About Me

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I am a professional Indian Classical Singer. I hold a Ph.D. in Economics and Master's Degrees in both, Economics and Business Management; and I also work as Faculty in Economics for Management students. I have a passion for writing and this blog is a platform for me to share my experiences and express my thoughts and ideas, views and opinions, gathered while working in diverse fields.

Wednesday 26 February 2020

Breaking Stereotypes

I recently received an international award as a classical singer and an economist, and some thoughts, some memories came to my mind and I penned them. Having done that, I thought of sharing them with you all.
My childhood dream was to become a singer! I used to dream of singing in front of an audience, dream of recording in a studio, dream of being broadcast some day... Much of that dream, I'm living now!
After school I selected 'Arts' as my stream (I prefer the term Social Sciences or Humanities though, as it describes the stream more accurately!) Back then, all the intelligent students, the achievers, who would do something worthwhile in life, were the ones who went for 'Science'! Arts was often looked down upon as the poor cousin of Science. Being a good student all through school, many of my close relatives and friends did not understand why I was thinking of 'wasting my life' enrolling for a B.A. And when I said I wanted to do a career in music and an 'Arts' course would offer me time and space to do it, people felt it was the most ridiculous 'excuse' ever! Who gives up a great academic future and career just to pursue a 'hobby'.. was their skewed logic! For them, music could at best be only a hobby, not a profession, as is the common perception in many educated families. I was the first one in my family of engineers, scientists and doctors to select 'Arts', and the first one in my family of music lovers to take up music professionally. So obviously, you can see the lack of understanding in my social and family circles, anything beyond conventional norms! And this didn't stop here, I was often looked down upon by the Aunties whose kids were pursuing engineering, and even my parents were given unsolicited advice as to how they could allow me to waste my life like this! Stereotypes everywhere in our society! We just don't let people be! My parents stood by me in all my choices with their rock solid support, and that's the only reason I happily sailed through everything.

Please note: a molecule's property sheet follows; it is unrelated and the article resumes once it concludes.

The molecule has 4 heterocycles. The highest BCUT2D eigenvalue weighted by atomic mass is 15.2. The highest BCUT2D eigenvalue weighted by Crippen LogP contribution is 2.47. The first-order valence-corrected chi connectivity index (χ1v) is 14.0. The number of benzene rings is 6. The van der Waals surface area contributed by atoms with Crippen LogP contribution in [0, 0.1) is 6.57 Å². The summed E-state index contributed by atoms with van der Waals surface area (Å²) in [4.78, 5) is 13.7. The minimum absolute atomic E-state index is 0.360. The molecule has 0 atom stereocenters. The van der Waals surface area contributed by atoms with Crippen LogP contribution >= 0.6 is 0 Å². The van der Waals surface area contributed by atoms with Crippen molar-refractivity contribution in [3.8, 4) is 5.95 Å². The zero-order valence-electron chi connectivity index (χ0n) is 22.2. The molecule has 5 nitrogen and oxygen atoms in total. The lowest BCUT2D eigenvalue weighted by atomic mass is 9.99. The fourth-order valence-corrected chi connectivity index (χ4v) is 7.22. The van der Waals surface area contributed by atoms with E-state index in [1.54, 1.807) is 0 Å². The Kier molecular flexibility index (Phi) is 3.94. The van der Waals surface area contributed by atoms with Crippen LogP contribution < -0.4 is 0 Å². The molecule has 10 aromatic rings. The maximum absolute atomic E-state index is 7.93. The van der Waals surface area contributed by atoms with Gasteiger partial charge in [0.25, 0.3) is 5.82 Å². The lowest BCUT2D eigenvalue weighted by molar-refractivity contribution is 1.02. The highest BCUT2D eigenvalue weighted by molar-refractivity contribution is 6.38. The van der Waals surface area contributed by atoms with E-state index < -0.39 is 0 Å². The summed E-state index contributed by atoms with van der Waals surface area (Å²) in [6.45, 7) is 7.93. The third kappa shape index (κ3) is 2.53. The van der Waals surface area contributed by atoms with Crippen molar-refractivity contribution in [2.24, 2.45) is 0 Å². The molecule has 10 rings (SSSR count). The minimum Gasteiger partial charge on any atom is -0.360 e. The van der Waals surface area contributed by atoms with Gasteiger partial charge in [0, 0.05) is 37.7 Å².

I applied to both Science and Arts, and saw my name appear in both the lists, just to prove to these intrusive Aunties and other 'well-wishers' that I was selecting Arts out of choice, and not because I couldn't make it to Science! At that age, it mattered what people thought about me, it doesn't bother me now 😜 That still didn't impress them, though! Then one day, I selected Economics as my subject for graduation and just a few years around that time the great Amartya Sen received the Nobel Prize in Economics, and whoa! Suddenly in the eyes of all these well-meaning critics, I was doing something worthwhile, majoring in Economics, which suddenly had become glamorous! All us Indians were proud that an Indian had won the coveted prize, it was in the news everywhere, and Economics was the subject he had received it for!
I never understood then, I don't understand now, the whole hue and cry about Arts, as every subject is great and is knowledge after all! I also could never understand how the perception could suddenly change due to a completely unconnected event! I later went on to pursue a PhD in Economics, as I gradually fell in love with the subject, and people's perceptions changed completely. I'm happy that times have changed as compared to what they were 23 years back, with 'Arts' now receiving the status it deserves.